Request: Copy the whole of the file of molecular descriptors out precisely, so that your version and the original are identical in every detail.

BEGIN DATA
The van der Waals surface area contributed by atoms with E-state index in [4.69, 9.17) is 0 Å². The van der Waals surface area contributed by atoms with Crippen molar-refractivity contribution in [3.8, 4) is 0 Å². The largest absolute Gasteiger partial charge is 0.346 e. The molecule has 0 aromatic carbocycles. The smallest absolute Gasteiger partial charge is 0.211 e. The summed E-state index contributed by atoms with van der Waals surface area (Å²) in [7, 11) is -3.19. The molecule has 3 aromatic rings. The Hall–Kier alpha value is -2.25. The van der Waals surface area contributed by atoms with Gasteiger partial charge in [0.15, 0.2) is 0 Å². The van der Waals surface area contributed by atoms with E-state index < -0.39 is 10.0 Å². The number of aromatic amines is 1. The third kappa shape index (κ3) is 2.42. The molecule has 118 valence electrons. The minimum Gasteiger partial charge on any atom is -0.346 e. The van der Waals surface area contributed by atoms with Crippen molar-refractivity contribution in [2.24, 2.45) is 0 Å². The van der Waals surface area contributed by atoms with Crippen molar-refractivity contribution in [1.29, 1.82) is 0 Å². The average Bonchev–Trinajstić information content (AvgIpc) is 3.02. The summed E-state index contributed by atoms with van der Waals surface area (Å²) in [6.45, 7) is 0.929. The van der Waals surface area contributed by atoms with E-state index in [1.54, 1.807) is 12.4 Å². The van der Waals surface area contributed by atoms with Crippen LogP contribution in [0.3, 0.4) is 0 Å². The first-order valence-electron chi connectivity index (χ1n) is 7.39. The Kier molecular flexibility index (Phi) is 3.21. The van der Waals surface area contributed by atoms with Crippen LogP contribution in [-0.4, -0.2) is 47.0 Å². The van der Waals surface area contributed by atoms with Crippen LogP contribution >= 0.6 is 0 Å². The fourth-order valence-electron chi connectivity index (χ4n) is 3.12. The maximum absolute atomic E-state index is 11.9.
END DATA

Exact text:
The van der Waals surface area contributed by atoms with E-state index in [4.69, 9.17) is 0 Å². The van der Waals surface area contributed by atoms with Crippen molar-refractivity contribution in [3.8, 4) is 0 Å². The largest absolute Gasteiger partial charge is 0.346 e. The molecule has 0 aromatic carbocycles. The smallest absolute Gasteiger partial charge is 0.211 e. The summed E-state index contributed by atoms with van der Waals surface area (Å²) in [7, 11) is -3.19. The molecule has 3 aromatic rings. The Hall–Kier alpha value is -2.25. The van der Waals surface area contributed by atoms with Gasteiger partial charge in [0.15, 0.2) is 0 Å². The van der Waals surface area contributed by atoms with E-state index < -0.39 is 10.0 Å². The number of aromatic amines is 1. The third kappa shape index (κ3) is 2.42. The molecule has 118 valence electrons. The minimum Gasteiger partial charge on any atom is -0.346 e. The van der Waals surface area contributed by atoms with Crippen molar-refractivity contribution in [2.24, 2.45) is 0 Å². The van der Waals surface area contributed by atoms with Crippen molar-refractivity contribution in [1.29, 1.82) is 0 Å². The average Bonchev–Trinajstić information content (AvgIpc) is 3.02. The summed E-state index contributed by atoms with van der Waals surface area (Å²) in [6.45, 7) is 0.929. The van der Waals surface area contributed by atoms with E-state index in [1.54, 1.807) is 12.4 Å². The van der Waals surface area contributed by atoms with Crippen LogP contribution in [0.3, 0.4) is 0 Å². The first-order valence-electron chi connectivity index (χ1n) is 7.39. The Kier molecular flexibility index (Phi) is 3.21. The van der Waals surface area contributed by atoms with Crippen LogP contribution in [-0.4, -0.2) is 47.0 Å². The van der Waals surface area contributed by atoms with Crippen LogP contribution >= 0.6 is 0 Å². The fourth-order valence-electron chi connectivity index (χ4n) is 3.12. The maximum absolute atomic E-state index is 11.9.